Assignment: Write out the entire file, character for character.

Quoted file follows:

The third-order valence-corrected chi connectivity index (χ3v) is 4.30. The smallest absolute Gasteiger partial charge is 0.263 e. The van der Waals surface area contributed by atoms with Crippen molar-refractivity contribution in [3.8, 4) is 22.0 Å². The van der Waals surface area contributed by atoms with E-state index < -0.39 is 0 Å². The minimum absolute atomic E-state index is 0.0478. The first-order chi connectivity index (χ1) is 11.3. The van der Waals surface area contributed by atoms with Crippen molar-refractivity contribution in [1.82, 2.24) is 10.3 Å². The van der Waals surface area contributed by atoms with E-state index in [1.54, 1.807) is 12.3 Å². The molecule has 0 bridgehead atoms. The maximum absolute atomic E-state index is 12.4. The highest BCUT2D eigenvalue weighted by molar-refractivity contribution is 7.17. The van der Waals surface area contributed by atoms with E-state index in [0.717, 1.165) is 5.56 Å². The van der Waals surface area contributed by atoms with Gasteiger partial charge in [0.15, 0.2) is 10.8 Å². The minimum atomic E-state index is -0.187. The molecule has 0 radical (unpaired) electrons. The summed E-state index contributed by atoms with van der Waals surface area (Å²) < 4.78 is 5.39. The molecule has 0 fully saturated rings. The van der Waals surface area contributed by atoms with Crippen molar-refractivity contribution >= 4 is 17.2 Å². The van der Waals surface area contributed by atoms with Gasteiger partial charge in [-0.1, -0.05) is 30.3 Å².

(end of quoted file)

The third-order valence-corrected chi connectivity index (χ3v) is 4.30. The smallest absolute Gasteiger partial charge is 0.263 e. The van der Waals surface area contributed by atoms with Crippen molar-refractivity contribution in [3.8, 4) is 22.0 Å². The van der Waals surface area contributed by atoms with E-state index < -0.39 is 0 Å². The minimum absolute atomic E-state index is 0.0478. The first-order chi connectivity index (χ1) is 11.3. The van der Waals surface area contributed by atoms with Crippen molar-refractivity contribution in [1.82, 2.24) is 10.3 Å². The van der Waals surface area contributed by atoms with E-state index in [1.54, 1.807) is 12.3 Å². The molecule has 0 bridgehead atoms. The maximum absolute atomic E-state index is 12.4. The highest BCUT2D eigenvalue weighted by molar-refractivity contribution is 7.17. The van der Waals surface area contributed by atoms with E-state index in [0.717, 1.165) is 5.56 Å². The van der Waals surface area contributed by atoms with Gasteiger partial charge in [0.15, 0.2) is 10.8 Å². The minimum atomic E-state index is -0.187. The molecule has 0 radical (unpaired) electrons. The summed E-state index contributed by atoms with van der Waals surface area (Å²) < 4.78 is 5.39. The molecule has 0 fully saturated rings. The van der Waals surface area contributed by atoms with Crippen molar-refractivity contribution >= 4 is 17.2 Å². The van der Waals surface area contributed by atoms with Gasteiger partial charge in [-0.1, -0.05) is 30.3 Å².